Workshop on Domain Decomposition


Speech 1

  • Title: Seven Things I would have liked to know when starting to work on Domain Decomposition
  • Speaker: Martin J. Gander (University of Geneva)
  • Time: 15:10-16:00, Monday, June 10, 2019
  • Venue: MB341

It is not easy to start working in a new field of research. I will give a personal overview over seven things I would have liked to know when I started working on domain decomposition (DD) methods:
1) Seminal contributions to DD not easy to start with
2) Seminal contributions to DD ideal to start with
3) DD solvers are obtained by discretizing
4) There are better transmission conditions than Dirichlet or Neumann
5) "Optimal" in classical DD means scalable, not fast
6) Coarse space components can do more than provide scalability
7) DD methods should always be used as preconditioners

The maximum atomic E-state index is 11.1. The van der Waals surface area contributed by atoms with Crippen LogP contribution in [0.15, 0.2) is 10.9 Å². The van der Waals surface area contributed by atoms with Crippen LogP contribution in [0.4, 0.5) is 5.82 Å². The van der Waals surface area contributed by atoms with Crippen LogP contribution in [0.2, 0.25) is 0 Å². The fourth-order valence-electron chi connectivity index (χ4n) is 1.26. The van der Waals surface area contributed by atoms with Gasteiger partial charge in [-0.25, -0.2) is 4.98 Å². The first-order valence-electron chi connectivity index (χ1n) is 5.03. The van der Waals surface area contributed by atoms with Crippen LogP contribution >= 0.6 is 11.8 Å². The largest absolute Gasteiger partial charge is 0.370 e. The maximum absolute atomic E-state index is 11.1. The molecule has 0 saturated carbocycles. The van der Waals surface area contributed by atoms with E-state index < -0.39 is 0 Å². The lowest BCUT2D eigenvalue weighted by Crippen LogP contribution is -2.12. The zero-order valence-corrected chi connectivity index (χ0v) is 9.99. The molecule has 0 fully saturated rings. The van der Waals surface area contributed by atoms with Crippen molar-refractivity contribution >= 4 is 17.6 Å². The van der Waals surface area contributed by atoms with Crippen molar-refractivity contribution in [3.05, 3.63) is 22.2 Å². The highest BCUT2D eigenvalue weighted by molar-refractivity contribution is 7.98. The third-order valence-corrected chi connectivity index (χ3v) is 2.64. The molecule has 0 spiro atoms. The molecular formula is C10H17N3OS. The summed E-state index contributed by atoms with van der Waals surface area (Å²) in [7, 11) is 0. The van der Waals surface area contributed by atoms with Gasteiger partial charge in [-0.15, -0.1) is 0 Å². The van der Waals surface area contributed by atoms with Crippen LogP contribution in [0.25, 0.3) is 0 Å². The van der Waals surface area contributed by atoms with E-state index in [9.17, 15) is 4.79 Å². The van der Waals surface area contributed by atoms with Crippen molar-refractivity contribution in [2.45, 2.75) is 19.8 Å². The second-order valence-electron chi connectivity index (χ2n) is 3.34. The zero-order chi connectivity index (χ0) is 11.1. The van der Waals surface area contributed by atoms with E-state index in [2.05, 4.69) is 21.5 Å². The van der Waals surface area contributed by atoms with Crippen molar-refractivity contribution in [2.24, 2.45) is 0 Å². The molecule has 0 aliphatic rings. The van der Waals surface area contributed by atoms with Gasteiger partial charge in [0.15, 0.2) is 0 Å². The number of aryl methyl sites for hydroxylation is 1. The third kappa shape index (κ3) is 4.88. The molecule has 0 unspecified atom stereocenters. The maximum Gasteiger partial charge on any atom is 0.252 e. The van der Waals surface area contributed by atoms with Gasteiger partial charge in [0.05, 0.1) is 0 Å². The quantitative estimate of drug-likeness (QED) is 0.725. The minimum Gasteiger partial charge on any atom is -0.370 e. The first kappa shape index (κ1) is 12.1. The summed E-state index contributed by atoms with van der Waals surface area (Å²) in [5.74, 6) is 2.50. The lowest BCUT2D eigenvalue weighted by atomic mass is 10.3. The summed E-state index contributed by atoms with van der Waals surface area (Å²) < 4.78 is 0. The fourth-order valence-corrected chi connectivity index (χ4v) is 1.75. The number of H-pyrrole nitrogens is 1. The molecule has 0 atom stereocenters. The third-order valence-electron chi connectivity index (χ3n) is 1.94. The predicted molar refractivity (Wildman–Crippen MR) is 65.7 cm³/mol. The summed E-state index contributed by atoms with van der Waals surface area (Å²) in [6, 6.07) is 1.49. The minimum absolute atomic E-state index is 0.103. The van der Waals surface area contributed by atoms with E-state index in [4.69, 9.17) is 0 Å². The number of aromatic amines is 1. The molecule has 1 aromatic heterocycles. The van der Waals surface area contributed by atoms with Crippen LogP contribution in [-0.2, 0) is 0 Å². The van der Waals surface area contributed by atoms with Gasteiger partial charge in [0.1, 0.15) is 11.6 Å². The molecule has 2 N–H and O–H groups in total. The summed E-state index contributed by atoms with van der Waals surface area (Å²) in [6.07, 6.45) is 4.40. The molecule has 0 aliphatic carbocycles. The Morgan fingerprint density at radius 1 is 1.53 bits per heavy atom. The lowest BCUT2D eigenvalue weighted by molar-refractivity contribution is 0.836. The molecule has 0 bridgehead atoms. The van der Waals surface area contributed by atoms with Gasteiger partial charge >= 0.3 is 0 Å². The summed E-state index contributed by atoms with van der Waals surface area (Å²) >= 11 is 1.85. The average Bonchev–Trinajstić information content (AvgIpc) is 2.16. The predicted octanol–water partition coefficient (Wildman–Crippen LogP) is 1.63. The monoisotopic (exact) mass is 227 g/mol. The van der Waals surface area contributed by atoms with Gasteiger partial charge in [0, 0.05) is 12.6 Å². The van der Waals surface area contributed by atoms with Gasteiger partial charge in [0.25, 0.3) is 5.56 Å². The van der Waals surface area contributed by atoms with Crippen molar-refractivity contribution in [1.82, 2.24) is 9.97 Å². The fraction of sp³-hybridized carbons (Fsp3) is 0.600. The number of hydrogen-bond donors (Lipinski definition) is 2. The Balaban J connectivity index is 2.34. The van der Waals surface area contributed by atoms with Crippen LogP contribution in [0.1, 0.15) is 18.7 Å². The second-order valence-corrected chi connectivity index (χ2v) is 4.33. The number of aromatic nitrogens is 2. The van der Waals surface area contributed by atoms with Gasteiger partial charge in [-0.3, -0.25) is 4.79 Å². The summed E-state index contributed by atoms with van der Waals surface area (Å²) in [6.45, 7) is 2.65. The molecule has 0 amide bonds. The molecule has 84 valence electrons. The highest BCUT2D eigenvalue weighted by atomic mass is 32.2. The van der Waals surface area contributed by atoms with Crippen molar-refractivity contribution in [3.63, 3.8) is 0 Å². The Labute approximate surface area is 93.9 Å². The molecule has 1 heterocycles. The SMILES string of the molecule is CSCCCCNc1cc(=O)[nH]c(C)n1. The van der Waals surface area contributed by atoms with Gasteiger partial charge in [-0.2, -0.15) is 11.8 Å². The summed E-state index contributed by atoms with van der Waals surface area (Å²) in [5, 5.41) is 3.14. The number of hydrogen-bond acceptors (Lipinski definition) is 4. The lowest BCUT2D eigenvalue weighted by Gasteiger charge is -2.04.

Speech 2

  • Title: Analysis of double sweep optimized Schwarz method
  • Speaker: Hui Zhang (Ocean University of Zhejiang)
  • Time: 16:10-16:50, Monday, June 10, 2019
  • Venue: MB341

We analyze a double sweep optimized Schwarz method for solving the Helmholtz equation in semi-infinite wave guides. The domain is decomposed into nonoverlapped layered subdomains along the axis of the wave guide and local wave propagation problems equipped with complete radiation conditions for high-order absorbing boundary conditions are solved forward and backward sequentially. For communication between subdomains, Neumann data of local solutions in one domain are transferred to the neighboring subdomain in the forward direction and Dirichlet data are exploited in the backward direction. The complete radiation boundary conditions enable us to not only minimize reflection coefficients for most important modes in an optimal way but also find Neumann data without introducing errors that would be produced if finite difference formulas were used for computing Neumann data. The convergence of the double sweep Schwarz method is proved and numerical experiments using it as a preconditioner are presented to confirm the convergence theory.